Can I catch COVID-19 from the vaccine?
No, you cannot catch COVID-19 from the vaccine. This is because none of the COVID-19 vaccines being administered in the UK contain the live virus that causes infection, meaning the vaccine cannot make you sick with COVID-19.
Instead, the vaccines teach our immune systems how to recognise and fight the virus that causes COVID-19.
Is the NHS confident that the Pfizer and Oxford vaccines are safe?
Yes. The NHS will not offer any COVID-19 vaccinations to the public until the independent experts have signed off that it is safe to do so. The MHRA, the official UK regulator, has said that both of these vaccines have good safety profiles and offer a high level of protection, and the NHS has full confidence in their expert judgement and processes.
As with any medicine, vaccines are highly regulated products. There are checks at every stage in the development and manufacturing process, and continued monitoring once they have been authorised and is being used in the wider population.
The MHRA has published their safety surveillance strategy for monitoring the safety of all UK-approved COVID-19 vaccines
Publication of safety reports will take place weekly; you can access the third COVID-19 vaccine safety report here.
Please find links below to the MHRA’s rationale for approving the vaccines.
How were the COVID-19 vaccines developed so quickly?
There are a number of enablers that have made this ground-breaking medical advancement possible and why it was possible to develop them relatively quickly compared to other medicines;
The different phases of the clinical trial were delivered to overlap instead of run sequentially which sped up the clinical process;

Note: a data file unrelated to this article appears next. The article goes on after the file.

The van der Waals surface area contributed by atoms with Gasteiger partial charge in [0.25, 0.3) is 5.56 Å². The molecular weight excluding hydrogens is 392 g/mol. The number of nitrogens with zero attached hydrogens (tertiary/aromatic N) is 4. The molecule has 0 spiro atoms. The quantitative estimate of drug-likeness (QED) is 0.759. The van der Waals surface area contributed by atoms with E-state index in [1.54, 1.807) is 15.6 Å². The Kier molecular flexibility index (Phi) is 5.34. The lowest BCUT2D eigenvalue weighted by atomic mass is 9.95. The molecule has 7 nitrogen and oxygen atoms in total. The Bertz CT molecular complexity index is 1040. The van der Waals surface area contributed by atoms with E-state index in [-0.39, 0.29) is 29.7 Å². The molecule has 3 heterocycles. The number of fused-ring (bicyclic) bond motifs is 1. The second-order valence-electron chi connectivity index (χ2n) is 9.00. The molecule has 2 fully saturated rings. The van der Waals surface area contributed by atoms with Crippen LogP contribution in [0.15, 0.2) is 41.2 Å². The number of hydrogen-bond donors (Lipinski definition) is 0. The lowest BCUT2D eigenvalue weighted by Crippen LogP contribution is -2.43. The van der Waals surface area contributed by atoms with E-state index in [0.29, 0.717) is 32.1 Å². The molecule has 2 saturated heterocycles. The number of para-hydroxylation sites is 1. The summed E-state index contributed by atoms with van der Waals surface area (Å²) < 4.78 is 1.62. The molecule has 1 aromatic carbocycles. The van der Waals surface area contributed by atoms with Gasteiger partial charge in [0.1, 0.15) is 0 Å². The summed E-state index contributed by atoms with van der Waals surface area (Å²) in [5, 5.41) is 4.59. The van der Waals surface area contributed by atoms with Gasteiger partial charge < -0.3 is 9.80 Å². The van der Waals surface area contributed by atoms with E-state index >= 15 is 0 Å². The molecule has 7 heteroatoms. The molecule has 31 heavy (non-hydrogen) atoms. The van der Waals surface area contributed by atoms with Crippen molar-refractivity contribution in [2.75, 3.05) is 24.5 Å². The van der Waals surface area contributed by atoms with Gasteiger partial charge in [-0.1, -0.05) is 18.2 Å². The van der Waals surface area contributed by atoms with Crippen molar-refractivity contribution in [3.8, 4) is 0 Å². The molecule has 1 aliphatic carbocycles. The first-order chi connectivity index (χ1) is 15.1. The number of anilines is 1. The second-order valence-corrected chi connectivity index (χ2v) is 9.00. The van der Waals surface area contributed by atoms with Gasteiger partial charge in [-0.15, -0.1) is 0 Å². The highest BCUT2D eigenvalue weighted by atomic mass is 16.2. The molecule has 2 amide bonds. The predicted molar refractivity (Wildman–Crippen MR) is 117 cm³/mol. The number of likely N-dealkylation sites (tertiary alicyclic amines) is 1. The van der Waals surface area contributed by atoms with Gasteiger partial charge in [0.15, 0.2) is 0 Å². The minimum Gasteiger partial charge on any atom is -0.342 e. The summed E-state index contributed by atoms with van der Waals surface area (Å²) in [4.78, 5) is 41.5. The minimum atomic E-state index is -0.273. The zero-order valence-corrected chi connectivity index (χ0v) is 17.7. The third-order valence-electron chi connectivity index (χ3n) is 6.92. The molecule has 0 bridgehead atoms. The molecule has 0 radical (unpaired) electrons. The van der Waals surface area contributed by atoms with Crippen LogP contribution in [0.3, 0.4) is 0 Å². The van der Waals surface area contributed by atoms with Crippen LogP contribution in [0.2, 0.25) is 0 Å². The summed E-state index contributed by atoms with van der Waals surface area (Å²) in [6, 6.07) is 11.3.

There was a rolling assessment of data packages as soon as they were available so experts at the MHRA could review as the trial was being delivered, ask questions along the way and request extra information as needed – as opposed to getting all information at the end of a trial;
Clinical trials managed to recruit people very quickly as a global effort meant thousands of people were willing to volunteer.
Were the COVID-19 vaccines tested on high risk groups?
For both vaccines trial participants included a range of those from various ages, immune-compromised and those with underlying health conditions, and both found the efficacy of the vaccine translates through all the subgroups.
Details of trial participants for both vaccines are published online and can be found linked below.
Will the COVID-19 vaccines work with new strains of the virus?
We know that the vaccines currently being given by the NHS appear to work well against the strains of COVID-19 that are dominant in the UK. That is why medical experts encourage eligible people to get their vaccine as soon as they are offered it, because it will prevent the risk of illness from the strains that pose an immediate threat.
For strains that are dominant in other countries or are yet to emerge, the current vaccines may be less effective at preventing infection, but some evidence suggests they could still be just as effective at preventing serious illness, hospitalisation and death. It may be that updated vaccines or booster jabs are developed in the future. In the meantime, the clinical advice remains that people should get the vaccines that are shown to protect against the strains that pose the greatest risk right now.
It is worth noting that viruses such as the winter flu often branch into different strains, but these small variations rarely render vaccines ineffective.
Why has the first COVID-19 vaccination dose been prioritised over giving second doses?
Given the high level of protection afforded by the first dose, models are clear that initially vaccinating a greater number of people with a single dose will prevent more deaths and hospitalisations than vaccinating a smaller number of people with two doses. This means that rapid delivery of the first dose is required to protect those most vulnerable.
This decision will allow us to get the maximum benefit for the most people in the shortest possible time and will help save lives.
However, getting both doses remains important so we would urge people to return for it at the right time.
The full statement on prioritisation and the data that supports this decision can be found here: https://www.gov.uk/government/publications/prioritising-the-first-covid-19-vaccine-dose-jcvi-statement
Can I choose which COVID-19 vaccine I have?